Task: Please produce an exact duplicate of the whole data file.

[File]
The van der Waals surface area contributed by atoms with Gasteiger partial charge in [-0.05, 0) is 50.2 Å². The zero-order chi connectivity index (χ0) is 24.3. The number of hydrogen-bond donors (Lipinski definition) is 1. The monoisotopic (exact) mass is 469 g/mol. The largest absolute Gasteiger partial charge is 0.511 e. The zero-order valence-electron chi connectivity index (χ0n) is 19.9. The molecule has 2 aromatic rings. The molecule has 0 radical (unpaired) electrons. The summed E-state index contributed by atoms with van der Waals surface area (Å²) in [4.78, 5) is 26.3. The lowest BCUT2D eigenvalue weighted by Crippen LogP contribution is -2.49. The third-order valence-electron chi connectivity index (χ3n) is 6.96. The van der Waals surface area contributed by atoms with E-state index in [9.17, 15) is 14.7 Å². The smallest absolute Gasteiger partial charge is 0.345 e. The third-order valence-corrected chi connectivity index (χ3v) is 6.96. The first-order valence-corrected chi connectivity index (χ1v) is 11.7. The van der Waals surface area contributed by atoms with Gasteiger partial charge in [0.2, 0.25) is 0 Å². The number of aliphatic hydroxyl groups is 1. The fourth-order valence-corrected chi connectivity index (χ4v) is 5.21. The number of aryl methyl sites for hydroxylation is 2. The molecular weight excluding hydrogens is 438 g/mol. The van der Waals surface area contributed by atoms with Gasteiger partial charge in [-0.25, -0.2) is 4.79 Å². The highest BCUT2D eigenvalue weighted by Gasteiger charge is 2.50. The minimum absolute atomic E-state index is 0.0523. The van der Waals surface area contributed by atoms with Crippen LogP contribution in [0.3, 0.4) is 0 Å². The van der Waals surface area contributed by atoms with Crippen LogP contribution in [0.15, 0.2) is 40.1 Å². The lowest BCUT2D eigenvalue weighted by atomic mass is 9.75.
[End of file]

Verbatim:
The van der Waals surface area contributed by atoms with Gasteiger partial charge in [-0.05, 0) is 50.2 Å². The zero-order chi connectivity index (χ0) is 24.3. The number of hydrogen-bond donors (Lipinski definition) is 1. The monoisotopic (exact) mass is 469 g/mol. The largest absolute Gasteiger partial charge is 0.511 e. The zero-order valence-electron chi connectivity index (χ0n) is 19.9. The molecule has 2 aromatic rings. The molecule has 0 radical (unpaired) electrons. The summed E-state index contributed by atoms with van der Waals surface area (Å²) in [4.78, 5) is 26.3. The lowest BCUT2D eigenvalue weighted by Crippen LogP contribution is -2.49. The third-order valence-electron chi connectivity index (χ3n) is 6.96. The van der Waals surface area contributed by atoms with E-state index in [9.17, 15) is 14.7 Å². The smallest absolute Gasteiger partial charge is 0.345 e. The third-order valence-corrected chi connectivity index (χ3v) is 6.96. The first-order valence-corrected chi connectivity index (χ1v) is 11.7. The van der Waals surface area contributed by atoms with Gasteiger partial charge in [0.2, 0.25) is 0 Å². The number of aliphatic hydroxyl groups is 1. The fourth-order valence-corrected chi connectivity index (χ4v) is 5.21. The number of aryl methyl sites for hydroxylation is 2. The molecular weight excluding hydrogens is 438 g/mol. The van der Waals surface area contributed by atoms with Gasteiger partial charge in [-0.25, -0.2) is 4.79 Å². The highest BCUT2D eigenvalue weighted by Gasteiger charge is 2.50. The minimum absolute atomic E-state index is 0.0523. The van der Waals surface area contributed by atoms with Crippen LogP contribution in [0.3, 0.4) is 0 Å². The van der Waals surface area contributed by atoms with Crippen LogP contribution in [0.15, 0.2) is 40.1 Å². The lowest BCUT2D eigenvalue weighted by atomic mass is 9.75.